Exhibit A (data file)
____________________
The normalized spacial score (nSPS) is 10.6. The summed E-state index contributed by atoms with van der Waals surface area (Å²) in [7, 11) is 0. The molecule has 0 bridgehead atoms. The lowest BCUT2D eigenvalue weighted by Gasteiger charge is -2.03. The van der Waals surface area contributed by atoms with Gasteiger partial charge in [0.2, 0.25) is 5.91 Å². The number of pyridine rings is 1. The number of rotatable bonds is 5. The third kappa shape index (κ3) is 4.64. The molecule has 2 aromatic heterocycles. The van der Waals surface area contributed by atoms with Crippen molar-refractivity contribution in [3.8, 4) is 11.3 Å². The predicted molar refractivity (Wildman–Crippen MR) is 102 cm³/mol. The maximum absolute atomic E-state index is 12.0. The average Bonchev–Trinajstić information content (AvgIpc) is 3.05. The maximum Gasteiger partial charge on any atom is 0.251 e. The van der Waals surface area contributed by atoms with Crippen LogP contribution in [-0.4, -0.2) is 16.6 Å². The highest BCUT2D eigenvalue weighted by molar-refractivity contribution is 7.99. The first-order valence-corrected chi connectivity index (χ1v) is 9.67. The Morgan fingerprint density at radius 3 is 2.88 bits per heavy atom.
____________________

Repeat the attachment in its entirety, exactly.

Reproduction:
The normalized spacial score (nSPS) is 10.6. The summed E-state index contributed by atoms with van der Waals surface area (Å²) in [7, 11) is 0. The molecule has 0 bridgehead atoms. The lowest BCUT2D eigenvalue weighted by Gasteiger charge is -2.03. The van der Waals surface area contributed by atoms with Gasteiger partial charge in [0.2, 0.25) is 5.91 Å². The number of pyridine rings is 1. The number of rotatable bonds is 5. The third kappa shape index (κ3) is 4.64. The molecule has 2 aromatic heterocycles. The van der Waals surface area contributed by atoms with Crippen molar-refractivity contribution in [3.8, 4) is 11.3 Å². The predicted molar refractivity (Wildman–Crippen MR) is 102 cm³/mol. The maximum absolute atomic E-state index is 12.0. The average Bonchev–Trinajstić information content (AvgIpc) is 3.05. The maximum Gasteiger partial charge on any atom is 0.251 e. The van der Waals surface area contributed by atoms with Crippen LogP contribution in [-0.4, -0.2) is 16.6 Å². The highest BCUT2D eigenvalue weighted by molar-refractivity contribution is 7.99. The first-order valence-corrected chi connectivity index (χ1v) is 9.67. The Morgan fingerprint density at radius 3 is 2.88 bits per heavy atom.